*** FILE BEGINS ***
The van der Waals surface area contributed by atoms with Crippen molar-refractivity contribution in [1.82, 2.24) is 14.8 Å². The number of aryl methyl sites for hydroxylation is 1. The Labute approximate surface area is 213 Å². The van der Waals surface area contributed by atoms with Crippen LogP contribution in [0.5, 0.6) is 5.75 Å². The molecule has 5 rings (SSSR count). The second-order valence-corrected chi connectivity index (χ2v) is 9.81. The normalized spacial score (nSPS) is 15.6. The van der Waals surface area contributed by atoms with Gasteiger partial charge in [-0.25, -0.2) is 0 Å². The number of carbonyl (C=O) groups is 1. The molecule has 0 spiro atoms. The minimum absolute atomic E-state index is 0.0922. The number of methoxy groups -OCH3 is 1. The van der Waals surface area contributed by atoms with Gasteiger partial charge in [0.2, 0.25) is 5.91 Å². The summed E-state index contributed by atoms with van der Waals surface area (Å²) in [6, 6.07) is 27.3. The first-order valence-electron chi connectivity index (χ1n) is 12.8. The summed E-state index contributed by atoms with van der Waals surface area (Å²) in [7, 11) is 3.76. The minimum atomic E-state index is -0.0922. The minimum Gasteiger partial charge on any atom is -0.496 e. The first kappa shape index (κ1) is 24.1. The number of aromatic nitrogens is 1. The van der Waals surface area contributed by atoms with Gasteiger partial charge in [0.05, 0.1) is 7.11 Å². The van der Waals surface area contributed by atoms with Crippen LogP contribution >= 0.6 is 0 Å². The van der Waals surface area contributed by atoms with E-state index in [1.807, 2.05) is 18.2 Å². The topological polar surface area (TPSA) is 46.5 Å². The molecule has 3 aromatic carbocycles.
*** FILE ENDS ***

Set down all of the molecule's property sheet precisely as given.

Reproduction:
The van der Waals surface area contributed by atoms with Crippen molar-refractivity contribution in [1.82, 2.24) is 14.8 Å². The number of aryl methyl sites for hydroxylation is 1. The Labute approximate surface area is 213 Å². The van der Waals surface area contributed by atoms with Crippen LogP contribution in [0.5, 0.6) is 5.75 Å². The molecule has 5 rings (SSSR count). The second-order valence-corrected chi connectivity index (χ2v) is 9.81. The normalized spacial score (nSPS) is 15.6. The van der Waals surface area contributed by atoms with Gasteiger partial charge in [-0.25, -0.2) is 0 Å². The number of carbonyl (C=O) groups is 1. The molecule has 0 spiro atoms. The minimum absolute atomic E-state index is 0.0922. The number of methoxy groups -OCH3 is 1. The van der Waals surface area contributed by atoms with Gasteiger partial charge in [0.2, 0.25) is 5.91 Å². The summed E-state index contributed by atoms with van der Waals surface area (Å²) in [6, 6.07) is 27.3. The first-order valence-electron chi connectivity index (χ1n) is 12.8. The summed E-state index contributed by atoms with van der Waals surface area (Å²) in [7, 11) is 3.76. The minimum atomic E-state index is -0.0922. The minimum Gasteiger partial charge on any atom is -0.496 e. The first kappa shape index (κ1) is 24.1. The number of aromatic nitrogens is 1. The van der Waals surface area contributed by atoms with Gasteiger partial charge in [0.05, 0.1) is 7.11 Å². The van der Waals surface area contributed by atoms with Crippen LogP contribution >= 0.6 is 0 Å². The van der Waals surface area contributed by atoms with E-state index in [1.807, 2.05) is 18.2 Å². The topological polar surface area (TPSA) is 46.5 Å². The molecule has 3 aromatic carbocycles.